In HPA, various omics technologies have been integrated. For example, Dr. Uhlén’s team has used the transcriptomics to look at RNA. “RNA-Seq tells what genes are expressed in different parts of the human body, incliding the brain.” Then his team also decided to use antibodies to analyse the proteins. “The main goal of the research was to know where the proteins are and where are the RNA in the different parts of the body. With antibodies, we can see where the proteins are. In the protein atlas, we have shown RNA and protein for every tissue. That's a fantastic validation because one can look at RNA, and validate that corresponding protein using antibodies. The team started with the human protein atlas, which is very much now also the human RNA atlas. The reason for that is that RNA is very quantitative and very sensitive. We can tell exactly how much we have, which is very convenient.”
Clinical cancer genomics also brings the challenges of data processing. Dr. Uhlén regarded Pathology Atlas, which is part of the Human Protein Atlas, as an important reference for cancer diagnosis and treatment. He pointed out that some biomarkers or proteins are evaluated to be bad for the patient only because it's studied at the population level. “Though there have been very good markers for populations, which is statistically relevant, it's still very hard to translate that into the hospital where you have the patient standing in front of you. We need better tools, better data to make a difference for the individual patient.” Yet Dr. Uhlén is sure this will happen. “We must then combine genomics, proteomics, and metabolomics to look at an individual patient.”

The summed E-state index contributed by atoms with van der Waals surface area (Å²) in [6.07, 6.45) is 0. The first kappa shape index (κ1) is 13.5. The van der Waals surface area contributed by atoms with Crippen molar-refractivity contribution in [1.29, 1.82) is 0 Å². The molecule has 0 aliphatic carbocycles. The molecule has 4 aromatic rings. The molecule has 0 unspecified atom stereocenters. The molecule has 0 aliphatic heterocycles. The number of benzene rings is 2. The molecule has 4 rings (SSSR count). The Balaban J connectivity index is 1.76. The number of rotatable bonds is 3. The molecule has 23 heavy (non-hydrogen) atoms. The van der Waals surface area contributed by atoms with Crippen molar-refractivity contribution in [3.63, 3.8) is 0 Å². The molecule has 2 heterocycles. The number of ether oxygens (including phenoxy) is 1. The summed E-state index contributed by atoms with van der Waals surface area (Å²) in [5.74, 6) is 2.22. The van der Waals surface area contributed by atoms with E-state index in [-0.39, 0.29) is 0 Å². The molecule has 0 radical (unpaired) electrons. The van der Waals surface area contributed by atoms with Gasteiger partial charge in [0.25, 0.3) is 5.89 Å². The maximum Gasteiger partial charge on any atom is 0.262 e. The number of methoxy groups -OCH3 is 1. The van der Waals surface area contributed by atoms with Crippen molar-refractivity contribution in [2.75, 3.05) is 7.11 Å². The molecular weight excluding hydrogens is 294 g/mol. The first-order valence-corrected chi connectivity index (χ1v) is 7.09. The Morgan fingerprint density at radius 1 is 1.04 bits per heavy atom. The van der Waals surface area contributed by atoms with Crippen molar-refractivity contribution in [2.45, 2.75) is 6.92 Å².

In 2017, Dr. Uhlén started the first collaboration with BGI on Pig Transcriptome Atlas research. “What we really try to do is to go into the brain and say where are the different proteins in the different parts of the brain,” said Dr. Uhlén. “We decided to collaborate with BGI and use all the technology that has been developed by MGI. So far we are very happy with the quality of the data from the project, and it is the best quality we have ever seen.”
Science for Life Laboratory, SciLifeLab, is a national center for molecular biosciences with a focus on health and environmental research. SciLifeLab is a national resource and a collaboration between four universities: Karolinska Institutet, KTH Royal Institute of Technology, Stockholm University and Uppsala University. The center combines frontline technical expertise with advanced knowledge of translational medicine and molecular bioscience. Researchers from all of Sweden can use both the technology and the know-how that is present at SciLifeLab to subsidized fees. Users from commercial companies pay the full costs of the analyses performed.
MGI Tech Co., Ltd. (MGI), a subsidiary of BGI Group, is committed to enabling effective and affordable healthcare solutions for all. Based on its proprietary technology, MGI produces sequencing devices, equipment, consumables, and reagents to support life science research, medicine and healthcare.
MGI’s multi-omics platforms include genetic sequencing, mass spectrometry, and medical imaging. Providing real-time, comprehensive, life-long solutions, its mission is to develop and promote advanced life science tools for future healthcare.